New York-Cable has been a leader in deploying new services to drive telecommunications, but it has also become a "victim of its own regulatory success," according to one former cable executive.
Speaking at a Kagan Seminars Inc. conference here last week, former NBC Cable president and current Primedia Inc. chairman Tom Rogers touted cable's advantage in delivering interactive content to the TV, but he added that winning the ability to exclusively control the high-speed-data wire to the home has hurt cable because it spawned the digital-subscriber-line industry.
Although Rogers said cable was unconcerned about DSL competition from regional Bell operating companies, it is the smaller, more entrepreneurial competitive local-exchange carriers cable has to worry about.
"I think cable has its back against the wall," Rogers said. That's not necessarily a bad situation, he added, because it has forced the industry to be more competitive. "That is just the catalyst to turn the cable industry's energies to become an incredibly formidable player."
But even though cable has been aggressive in rolling out high-speed-data and digital-cable services, operators should exercise caution when deploying other new interactive products, according to a separate panel of financial analysts.
PaineWebber Inc. managing director and media analyst Christopher Dixon said that while digital and interactive services show great promise, operators will have to choose carefully before committing to specific services.
"Sure there is demand, but demand for what?" Dixon asked. "There is no question that there is an immense amount of promise, but what are people going to show up for?"
Dixon added that electronic mail and stock information appear to be strong services that could translate to interactive TV. America Online Inc. users check their e-mail accounts an average of 21 times per week and their stocks online 15 times per week.
The problem with interactive services, however, is that there are so many of them, ranging from simple electronic-commerce functionality to video-on-demand and tie-ins with high-speed Internet services.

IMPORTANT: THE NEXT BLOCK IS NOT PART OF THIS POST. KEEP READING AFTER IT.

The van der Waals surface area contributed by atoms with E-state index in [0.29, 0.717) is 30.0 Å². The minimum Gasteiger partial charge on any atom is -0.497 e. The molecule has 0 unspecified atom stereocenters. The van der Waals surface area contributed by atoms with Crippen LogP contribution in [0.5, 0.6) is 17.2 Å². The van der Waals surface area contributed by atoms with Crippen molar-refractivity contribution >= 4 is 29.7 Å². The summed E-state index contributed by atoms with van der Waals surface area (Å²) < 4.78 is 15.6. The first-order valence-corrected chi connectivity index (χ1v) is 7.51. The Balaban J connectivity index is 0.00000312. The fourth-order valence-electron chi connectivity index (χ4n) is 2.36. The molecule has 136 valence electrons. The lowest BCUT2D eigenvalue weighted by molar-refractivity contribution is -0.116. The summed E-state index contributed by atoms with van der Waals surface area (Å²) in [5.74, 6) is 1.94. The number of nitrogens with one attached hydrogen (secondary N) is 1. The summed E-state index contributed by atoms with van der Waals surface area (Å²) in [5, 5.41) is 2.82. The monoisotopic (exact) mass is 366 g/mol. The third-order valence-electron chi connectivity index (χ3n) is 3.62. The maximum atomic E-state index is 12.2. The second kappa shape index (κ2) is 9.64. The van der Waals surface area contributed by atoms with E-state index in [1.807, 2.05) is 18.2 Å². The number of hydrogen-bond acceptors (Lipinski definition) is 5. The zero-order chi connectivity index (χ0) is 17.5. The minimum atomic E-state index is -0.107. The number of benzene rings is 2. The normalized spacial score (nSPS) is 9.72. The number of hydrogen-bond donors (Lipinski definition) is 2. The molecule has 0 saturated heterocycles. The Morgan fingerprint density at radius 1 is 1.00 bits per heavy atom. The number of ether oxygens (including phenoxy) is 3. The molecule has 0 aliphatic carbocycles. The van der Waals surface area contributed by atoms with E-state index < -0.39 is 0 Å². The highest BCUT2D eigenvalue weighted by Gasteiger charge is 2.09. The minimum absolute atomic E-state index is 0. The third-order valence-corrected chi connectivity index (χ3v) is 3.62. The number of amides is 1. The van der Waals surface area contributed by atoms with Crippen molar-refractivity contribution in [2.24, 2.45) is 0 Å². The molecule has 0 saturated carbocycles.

Deutsche Banc Alex. Brown LLC vice president and equity analyst Peter Ausnit said that while many companies are pursuing businesses on the interactive front-for both the TV and the PC-he believes television will come out the winner.
"We believe strongly that the demand for entertainment delivered in a rich environment is virtually without limit," Ausnit said. "The primary platform is going to be the TV-it has a huge infrastructure and the ability to 'connect to a couch.' The question is: When will new services be deployed that will enhance this and drive new revenue?"
Ausnit said cable operators have to be cautious in offering interactive services, making sure deployment costs stay in line. He added that cable operators have to see interactive services as a long-term strategy.
"This is not going to happen overnight," he said. "But now is the time to be focused ahead of the U.S. cable commitment."
Ausnit used an earlier panelist-Insight Communications Co. Inc. CEO Michael Willner-as an example.
Willner had said that since deploying digital cable in its Rockford, Ill.; Columbus, Ohio; and Evansville, Ind., systems, the incremental revenue increase per digital subscriber has averaged $26 per month.
But Willner added that it took two years to upgrade the Rockford system alone, and that Insight is rolling out digital and some interactive services-through its relationship with Source Media Inc.'s "LocalSource" service-on a node-by-node basis.
"Mike Willner spent two years building a network and deploying services he can't yet market," Ausnit said. "We can all agree on the vision of the new services. But until there's enough of the infrastructure-both in terms of deployed digital set-top boxes, one-way and two-way plant communications plant and the like-it's still going to be slow."
Salomon Smith Barney managing director Niraj Gupta added that open cable standards will go a long way toward opening up interactive applications.
As for interactive stocks, the three analysts believe companies that provide key components to interactive services will be the early winners.
Ausnit and Gupta both like Gemstar-TV Guide International Inc., which provides interactive programming guides for Motorola Broadband Communications Sector set-tops. "Programming guides are the only confirmed killer application for digital [cable]," Ausnit said.
Ausnit also likes OpenTV Corp., which provides interactive software for set-top boxes, due to its large international installed base.
RealNetworks Inc. is another Ausnit pick because of its partnering strategy that can translate into e-commerce opportunities.
Gupta and Dixon leaned more toward more established companies, with AOL Time Warner Inc. being the common pick between the two analysts.
Gupta also likes Viacom Inc. and Liberty Media Group, the latter because it gives investors content plays through its stakes in several cable networks and interactive plays through its investments in Liberty Digital Inc. and Liberty Livewire.
Dixon's small-cap picks were 24/7 Media Inc. and Disney Interactive Group, the Internet arm of The Walt Disney Co.